Scottish land reforms huff and puff, but will they blow anyone away?

Same as it ever was: Kyleakin Castle on Skye. Oliver Clarke, CC BY-SA

When Scotland’s new land laws were approved this year, it marked the end of a process that has run for most of the current five-year parliament. Landownership was arguably ripe for change: in egalitarian Scotland, a reported 50% of private rural land is owned by fewer than 500 people and entities, and landownership has not been liberated in the way that it has in some nearby countries.

This was not Holyrood’s first dalliance with the subject. Previous reforms in 2003 gave everyone access to Scotland’s outdoors, even without an owner’s prior consent, provided it is taken responsibly and subject to certain exclusions. It also gave communities some rights over local land, including a right of first refusal in rural areas and a right to buy in the crofting areas of the north and west of Scotland.

Important as those innovations were, some called for more reform. They were answered in part by rules introduced last year to further empower communities by entitling them to participate in numerous local decisions and giving them a new right of acquisition for abandoned, neglected or environmentally mismanaged land. It also widened the right of first refusal into Scotland’s cities.

Crofting rights were an earlier priority. Duncan Andison

What the new rules do

Now comes the Land Reform (Scotland) Act 2016. In some cases it could directly force a change of landowner, either through a community buying land to further sustainable development, or by allowing certain types of agricultural tenant to buy land where the landlord is in material breach of a court order or arbitration award. (As I’ve explained before, this doesn’t quite go as far as compulsory purchase orders.)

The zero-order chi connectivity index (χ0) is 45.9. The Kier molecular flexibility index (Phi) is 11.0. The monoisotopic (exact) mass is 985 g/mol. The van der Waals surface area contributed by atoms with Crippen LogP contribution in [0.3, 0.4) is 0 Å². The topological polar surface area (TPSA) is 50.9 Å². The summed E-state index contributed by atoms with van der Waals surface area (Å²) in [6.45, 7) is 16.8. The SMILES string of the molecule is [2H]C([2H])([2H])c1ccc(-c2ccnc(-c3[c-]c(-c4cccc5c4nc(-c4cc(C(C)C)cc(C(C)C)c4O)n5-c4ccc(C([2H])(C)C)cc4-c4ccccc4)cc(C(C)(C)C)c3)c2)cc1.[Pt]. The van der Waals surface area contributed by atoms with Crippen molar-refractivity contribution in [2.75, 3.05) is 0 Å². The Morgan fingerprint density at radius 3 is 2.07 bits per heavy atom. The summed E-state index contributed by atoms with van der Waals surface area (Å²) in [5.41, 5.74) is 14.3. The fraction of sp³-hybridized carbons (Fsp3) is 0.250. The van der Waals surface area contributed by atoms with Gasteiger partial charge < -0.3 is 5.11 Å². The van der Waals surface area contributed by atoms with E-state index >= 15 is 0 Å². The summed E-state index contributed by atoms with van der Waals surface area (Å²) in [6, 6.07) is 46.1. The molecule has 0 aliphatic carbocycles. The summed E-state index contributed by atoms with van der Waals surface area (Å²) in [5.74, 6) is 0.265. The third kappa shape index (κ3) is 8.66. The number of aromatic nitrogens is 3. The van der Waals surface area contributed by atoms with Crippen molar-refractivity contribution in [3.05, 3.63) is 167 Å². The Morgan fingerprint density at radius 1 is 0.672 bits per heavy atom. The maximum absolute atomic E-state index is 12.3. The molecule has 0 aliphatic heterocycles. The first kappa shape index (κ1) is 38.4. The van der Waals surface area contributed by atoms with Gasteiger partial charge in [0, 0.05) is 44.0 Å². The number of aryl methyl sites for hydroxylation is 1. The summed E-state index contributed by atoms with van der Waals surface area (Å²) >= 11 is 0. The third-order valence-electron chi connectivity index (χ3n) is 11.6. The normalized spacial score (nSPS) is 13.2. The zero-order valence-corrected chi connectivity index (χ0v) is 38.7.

There is a boost to transparency of ownership through new rules about disclosing the controlling shareholder in a landowning entity. Coupled with an existing drive to complete the map-based Land Register of Scotland by 2024, which will improve accessibility of information about the land itself, this will make it harder for operators registered in offshore tax havens to hide who directs their Scottish land holdings.

Landowners now have a decision to make about making their land available for shooting, as the new act removes rate reliefs on such activities. Whether they still allow shooting will of course depend on whether they can afford the rates, and also whether they are eligible for other offsetting reliefs (such as those for small business).

Dear deer. Wikimedia

There are some important reforms to farm tenancies regarding matters like rent review, tenancy transfers and inheritance. They don’t enable tenants to pass their lease to absolutely anyone, but a reform introduced in the latter stages of the bill’s passage through Holyrood will allow transfer to “an individual who is a new entrant to, or who is progressing in, farming” in certain circumstances. That procedure is convoluted and controversial, so much so that there have been indications that landowners may challenge the rules on human rights grounds.

Landlords will also in future be measured against a “land rights and responsibilities statement”, and there are new guidelines for how they should engage with local communities when important decisions are made. And the whole regime will be overseen by the new Scottish Land Commission, which will also have a role in ensuring land reform stays in the foreground of Scottish policy.

These reforms will undoubtedly make quite a difference to landowners, land managers, communities, tenants and Scottish society as a whole. It is difficult to make a direct comparison with England, which has very different land rules, but Scotland is certainly now a little less favourable for the landowning classes. That said, the SNP government could have covered more ground still. At various points in the development of this law, there were suggestions about: a cap on landownership above a certain level; preventing entities registered outside the EU from owning land; and full compulsory sale orders. None of these appear in the legislation.

The Holyrood election campaign has demonstrated that many political parties are interested in further land reform: Scottish Labour’s manifesto says the new act is “botched” and that it would look at making improvements, including ensuring land in Scotland is “registered within the EU”. The Scottish Greens proclaim that “Scotland can be bolder on land reform” in terms of tax and offshore ownership.

The Scottish parliament has gone some way towards changing the rules about landholding in Scotland. Now that the genie is out of the bottle, the debate is clearly not going to end here.